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Ghost Hunting with Wireless Data Loggers

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Ghost Hunting with Wireless Data Loggers
Ghost Hunting with Wireless Data Loggers
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(Archive News Story - Products mentioned in this Archive News Story may or may not be available from the manufacturer.)

CAS DataLoggers
12628 Chillicothe Rd., Unit J
Chesterland, OH, 44026

Press release date: July 10, 2012

CAS DataLoggers Can Outfit Any Monitoring Project

CHESTERLAND OH - CAS DataLoggers recently had a unique customer-a group of paranormal investigators going ghost hunting! This organization needed to conduct extensive temperature monitoring to pinpoint the sudden chills which guests reported in certain rooms on their list of possibly haunted sites, including historically significant areas such as bedrooms, basements and attics. Keeping their modest budget in mind, the team began searching for a wireless temperature monitoring solution that would allow personnel to view readings in real-time to respond whenever the temperature suddenly dropped in certain regions. Team members also wanted a convenient means of gathering all the data without having to walk every inch of these multi-story locations.

The paranormal investigators installed a T&D RTR-500 Wireless Data Logger Network Base Station and 5 RTR-501 Wireless Temperature Data Loggers throughout their first house under monitoring, and also used a T&D RTR-500DC Wireless Data Logger Handheld Data Collector to check the remote units' real-time readings. Each of the wireless data loggers measured and recorded temperature using an internal temperature sensor reading from -40F to 176F (-40C to 80C) at an average accuracy of 0.5C. Featuring an LCD display and a water-resistant case to protect against leaky roofs and basements, each data logger measured the surrounding temperature in both Celcius and Fahrenheit onto a large 16,000 point memory. The organization chose the optional wall mounts which let them place the units anywhere to identify possible temperature causes such as pipes, cracks, etc. Utilizing a low-energy consumption design, each data logger operated on a lithium battery with a life of about 10 months and which could be upgraded to last about 4 years of operation.

The team registered the RTR-500 as a base unit and began downloading temperature data and current readings from the remote units stationed around the house. Whenever their preset upper or lower limits were exceeded, a warning report email was immediately sent out to all four of the members' email addresses. Frequent temperature drops were soon associated with certain areas, which were recorded and stored for future investigation. Free software was also included with the base stations for automated download and real-time monitoring as well as email alarm management.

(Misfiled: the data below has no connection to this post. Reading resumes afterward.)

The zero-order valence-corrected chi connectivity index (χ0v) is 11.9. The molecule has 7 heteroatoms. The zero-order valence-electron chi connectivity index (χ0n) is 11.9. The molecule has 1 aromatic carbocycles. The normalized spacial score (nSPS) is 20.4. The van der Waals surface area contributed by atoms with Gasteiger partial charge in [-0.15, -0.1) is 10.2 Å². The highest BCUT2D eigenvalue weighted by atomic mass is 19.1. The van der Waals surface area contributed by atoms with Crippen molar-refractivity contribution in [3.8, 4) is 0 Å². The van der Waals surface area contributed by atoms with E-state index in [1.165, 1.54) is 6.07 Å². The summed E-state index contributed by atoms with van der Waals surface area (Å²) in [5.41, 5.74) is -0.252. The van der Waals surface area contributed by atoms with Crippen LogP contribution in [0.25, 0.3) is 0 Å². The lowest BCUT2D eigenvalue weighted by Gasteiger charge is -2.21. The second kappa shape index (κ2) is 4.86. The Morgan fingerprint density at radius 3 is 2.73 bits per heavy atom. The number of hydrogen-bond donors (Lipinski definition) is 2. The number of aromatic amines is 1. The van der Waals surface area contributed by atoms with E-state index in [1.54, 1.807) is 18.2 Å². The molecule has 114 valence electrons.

Using the handheld data collector, the team viewed all the remote units' real-time data from 500 ft. away unobstructed--this ability to react instantly to a sudden temperature drop or sighting was crucial to the project. The collector monitored and graphed all the data of the house's temperature data without the need for a computer. In this way the team wirelessly gathered the data at set intervals to monitor current readings and status from each of the remote units without anyone having to get up and walk around the house. The data collector also eliminated the need for any lengthy setup time such as having to create a network environment or install any wiring. Additionally, the collector's LCD backlit display allowed users to read the data even in the dark, which was especially useful during all-night stakeouts.

The team's ghosthunting project gained an effective temperature monitoring solution by installing the T&D wireless temperature monitoring system. Using the handheld data collector, the team was able to instantly check the temperatures anywhere in the house instead of having to walk upstairs every time a reading changed. Together these wireless devices formed a wide-ranging and cost-effective solution for this unique temperature monitoring job, and the dataloggers' compact and lightweight design meant they could be placed just about anywhere to zero in on the many strange readings encountered.

For more information on RTR-500 Wireless Data Loggers, other cost-effective T&D dataloggers which monitor a wide range of parameters, or to find the ideal solution for your application-specific needs, contact a CAS Data Logger Applications Specialist at (800) 956-4437 or visit the website at

Contact Information:
CAS DataLoggers, Inc.
12628 Chillicothe Road
Chesterland, Ohio 44026
(440) 729-2570
(800) 956-4437
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